Up next, we were supposed to get Silas Young vs. PJ Black, which was going to be a rematch from the recent Mass Hysteria show in July. However, Young came out in street clothes instead, and cut a long promo before eventually saying that he wasn’t going to face PJ Black, because he already beat Black at Mass Hysteria (via nefarious means). Unfortunately, that final part was the only section of the promo I heard, because the rest of it was unintelligible. After Young departed, Black took the mic and issues an open challenge, which was answered by Marty Scurll. I guess this was a way to get Scurll on the card, but I have no idea why he wasn’t already on the card to begin. He’s unquestionably one of the only stars this company has right now, and he was one of the most over talents on this entire show. Why didn’t they have him announced for a match a couple of weeks ago? I don’t understand it.
“The Villain” Marty Scurll def. PJ Black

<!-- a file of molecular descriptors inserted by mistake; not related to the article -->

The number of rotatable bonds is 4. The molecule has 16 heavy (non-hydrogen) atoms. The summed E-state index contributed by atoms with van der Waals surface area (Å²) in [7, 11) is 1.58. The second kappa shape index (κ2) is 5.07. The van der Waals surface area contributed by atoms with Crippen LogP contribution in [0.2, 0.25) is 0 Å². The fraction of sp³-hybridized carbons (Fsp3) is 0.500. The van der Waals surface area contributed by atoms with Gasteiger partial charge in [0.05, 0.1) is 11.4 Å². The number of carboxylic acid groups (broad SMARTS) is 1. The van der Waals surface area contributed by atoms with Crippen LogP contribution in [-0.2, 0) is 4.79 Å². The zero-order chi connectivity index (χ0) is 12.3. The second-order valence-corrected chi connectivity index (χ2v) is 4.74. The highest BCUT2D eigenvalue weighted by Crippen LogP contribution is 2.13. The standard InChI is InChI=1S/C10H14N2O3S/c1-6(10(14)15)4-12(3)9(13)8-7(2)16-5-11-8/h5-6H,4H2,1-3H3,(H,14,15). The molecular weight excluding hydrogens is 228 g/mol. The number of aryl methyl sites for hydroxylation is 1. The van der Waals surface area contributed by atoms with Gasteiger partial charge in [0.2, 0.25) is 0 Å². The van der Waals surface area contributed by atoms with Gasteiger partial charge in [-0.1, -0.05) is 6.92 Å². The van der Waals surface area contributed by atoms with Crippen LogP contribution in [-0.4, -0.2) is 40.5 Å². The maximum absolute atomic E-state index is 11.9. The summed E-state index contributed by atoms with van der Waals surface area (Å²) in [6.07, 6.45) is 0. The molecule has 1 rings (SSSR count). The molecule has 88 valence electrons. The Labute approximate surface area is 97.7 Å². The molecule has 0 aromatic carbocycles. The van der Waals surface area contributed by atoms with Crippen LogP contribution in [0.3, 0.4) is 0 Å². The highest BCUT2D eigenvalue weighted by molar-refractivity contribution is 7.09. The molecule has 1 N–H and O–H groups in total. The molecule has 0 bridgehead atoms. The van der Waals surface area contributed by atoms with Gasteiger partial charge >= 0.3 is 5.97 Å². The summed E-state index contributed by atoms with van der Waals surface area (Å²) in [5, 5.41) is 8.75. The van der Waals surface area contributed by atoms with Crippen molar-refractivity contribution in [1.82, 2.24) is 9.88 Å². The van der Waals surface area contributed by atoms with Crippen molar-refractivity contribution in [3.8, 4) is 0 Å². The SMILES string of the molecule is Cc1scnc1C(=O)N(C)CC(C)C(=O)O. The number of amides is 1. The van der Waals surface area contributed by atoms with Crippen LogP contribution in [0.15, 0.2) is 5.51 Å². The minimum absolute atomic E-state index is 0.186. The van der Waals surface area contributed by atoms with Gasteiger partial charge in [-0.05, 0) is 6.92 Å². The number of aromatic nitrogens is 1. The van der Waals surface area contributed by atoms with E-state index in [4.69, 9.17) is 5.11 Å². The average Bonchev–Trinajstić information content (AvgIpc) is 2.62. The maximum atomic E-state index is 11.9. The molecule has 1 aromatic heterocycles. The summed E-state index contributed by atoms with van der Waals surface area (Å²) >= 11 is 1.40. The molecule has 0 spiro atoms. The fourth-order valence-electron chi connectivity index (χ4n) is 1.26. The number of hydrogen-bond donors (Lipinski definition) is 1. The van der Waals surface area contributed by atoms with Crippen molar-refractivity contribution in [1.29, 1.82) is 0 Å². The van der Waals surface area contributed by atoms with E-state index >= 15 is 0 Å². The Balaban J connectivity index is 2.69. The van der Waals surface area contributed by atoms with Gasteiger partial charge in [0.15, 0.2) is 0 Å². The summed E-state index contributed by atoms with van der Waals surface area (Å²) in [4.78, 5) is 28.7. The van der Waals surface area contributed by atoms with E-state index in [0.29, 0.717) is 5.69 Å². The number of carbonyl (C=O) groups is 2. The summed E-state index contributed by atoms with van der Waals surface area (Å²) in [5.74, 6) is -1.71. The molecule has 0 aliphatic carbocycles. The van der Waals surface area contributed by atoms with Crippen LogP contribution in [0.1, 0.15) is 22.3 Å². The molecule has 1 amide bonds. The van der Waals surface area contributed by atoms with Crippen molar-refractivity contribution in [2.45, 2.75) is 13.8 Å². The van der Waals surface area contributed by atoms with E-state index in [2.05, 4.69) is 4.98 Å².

While I was disappointed with the way they handled fitting Scurll onto this card, the match itself was actually pretty good! It was a little shorter than the opener (clocking in at eight minutes or so), but they managed to pack a lot of good back-and-forth action in the time that they had. We got to see Scurll hit his usual array of offense, and Black looked very solid as well, as he busted out top rope hurricanrana’s and a couple of moonsaults. I don’t think this was Black’s best match in ROH (he had two matches with Bandido that were both really good), but this might’ve been the best he’s looked since coming in. Scurll ultimately got the win with the Black Plague, and while that was a very predictable result, this was still very good. I wouldn’t call this a must-see match, but if you want to watch an enjoyable eight minute match with some entertaining action, you can’t go wrong with this one. ***1/2